NEW YORK – The horrors of Haiti’s earthquake continue to unfold. The quake itself killed perhaps 100,000 people. The inability to organize rapid relief is killing tens of thousands more. More than one million people are exposed to hunger and disease and, with the rain and hurricane seasons approaching, are vulnerable to further hazards.
Even an economy as impoverished as Haiti’s is a complex system dependent on trade between rural and urban areas, transport, electricity, port services, and government functions. Haiti’s economy worked badly in the past, and was still reeling from four hurricanes in 2008 when the earthquake struck.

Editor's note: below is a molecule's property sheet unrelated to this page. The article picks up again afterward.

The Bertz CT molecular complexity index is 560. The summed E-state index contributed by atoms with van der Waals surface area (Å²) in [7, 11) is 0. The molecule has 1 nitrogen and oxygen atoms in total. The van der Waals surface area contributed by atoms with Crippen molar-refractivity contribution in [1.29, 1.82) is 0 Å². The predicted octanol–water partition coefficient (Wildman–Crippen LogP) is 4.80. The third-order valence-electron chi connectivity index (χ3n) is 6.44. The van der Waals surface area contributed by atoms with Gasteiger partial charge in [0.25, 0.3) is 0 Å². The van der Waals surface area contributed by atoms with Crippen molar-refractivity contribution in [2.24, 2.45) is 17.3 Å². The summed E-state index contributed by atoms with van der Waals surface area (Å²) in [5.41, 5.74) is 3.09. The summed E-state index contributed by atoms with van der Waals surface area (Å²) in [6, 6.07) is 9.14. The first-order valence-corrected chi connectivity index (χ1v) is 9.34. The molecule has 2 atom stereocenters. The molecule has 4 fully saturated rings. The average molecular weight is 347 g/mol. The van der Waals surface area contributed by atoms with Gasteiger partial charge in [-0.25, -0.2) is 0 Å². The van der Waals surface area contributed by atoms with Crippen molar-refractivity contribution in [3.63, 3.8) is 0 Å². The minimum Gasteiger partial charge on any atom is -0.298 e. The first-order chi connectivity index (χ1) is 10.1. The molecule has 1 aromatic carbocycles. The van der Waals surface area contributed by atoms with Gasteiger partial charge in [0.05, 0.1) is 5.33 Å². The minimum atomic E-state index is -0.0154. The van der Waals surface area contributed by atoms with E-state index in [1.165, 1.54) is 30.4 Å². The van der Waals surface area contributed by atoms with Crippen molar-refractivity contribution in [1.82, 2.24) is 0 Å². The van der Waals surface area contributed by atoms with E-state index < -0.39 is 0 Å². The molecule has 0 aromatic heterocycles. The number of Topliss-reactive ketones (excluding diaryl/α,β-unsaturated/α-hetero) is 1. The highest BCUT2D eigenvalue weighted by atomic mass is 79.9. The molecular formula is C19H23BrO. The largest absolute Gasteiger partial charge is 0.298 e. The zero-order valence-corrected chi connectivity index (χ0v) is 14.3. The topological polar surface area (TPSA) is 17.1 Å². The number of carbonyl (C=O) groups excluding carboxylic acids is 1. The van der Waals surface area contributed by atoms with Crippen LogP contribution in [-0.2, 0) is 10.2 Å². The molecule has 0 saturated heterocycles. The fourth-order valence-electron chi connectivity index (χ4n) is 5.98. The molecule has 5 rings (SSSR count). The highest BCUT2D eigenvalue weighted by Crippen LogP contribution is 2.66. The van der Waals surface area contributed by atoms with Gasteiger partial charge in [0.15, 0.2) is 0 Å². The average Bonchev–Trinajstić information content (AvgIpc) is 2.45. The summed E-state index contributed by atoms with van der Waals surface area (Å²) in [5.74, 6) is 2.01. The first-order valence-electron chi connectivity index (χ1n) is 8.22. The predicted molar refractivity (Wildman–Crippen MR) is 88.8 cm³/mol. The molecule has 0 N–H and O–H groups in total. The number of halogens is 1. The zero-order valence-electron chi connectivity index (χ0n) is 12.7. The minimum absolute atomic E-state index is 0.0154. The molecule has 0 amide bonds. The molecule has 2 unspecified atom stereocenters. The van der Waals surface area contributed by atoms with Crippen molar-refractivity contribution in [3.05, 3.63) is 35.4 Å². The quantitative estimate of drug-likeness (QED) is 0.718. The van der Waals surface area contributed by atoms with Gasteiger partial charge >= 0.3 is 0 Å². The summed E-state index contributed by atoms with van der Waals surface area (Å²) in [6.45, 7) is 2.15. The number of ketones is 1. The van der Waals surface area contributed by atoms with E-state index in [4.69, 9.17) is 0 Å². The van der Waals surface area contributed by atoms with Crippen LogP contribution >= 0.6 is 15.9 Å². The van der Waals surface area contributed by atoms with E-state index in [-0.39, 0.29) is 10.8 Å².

The fact that the quake hit the capital, and demolished every center of social activity, destroyed the systems upon which daily urban life depends. Millions of people are now without livelihoods and the means for survival.
The first stage in an effective response, the first three or four weeks, must focus on rescuing survivors and stabilizing supplies of food, water, medical services, and shelter for the population. Neither Haiti nor the world was properly equipped for this, and tens of thousands will die needlessly. The world’s emergency-response systems – especially for impoverished countries in zones that are vulnerable to earthquakes, volcanoes, droughts, hurricanes, and floods – needs upgrading.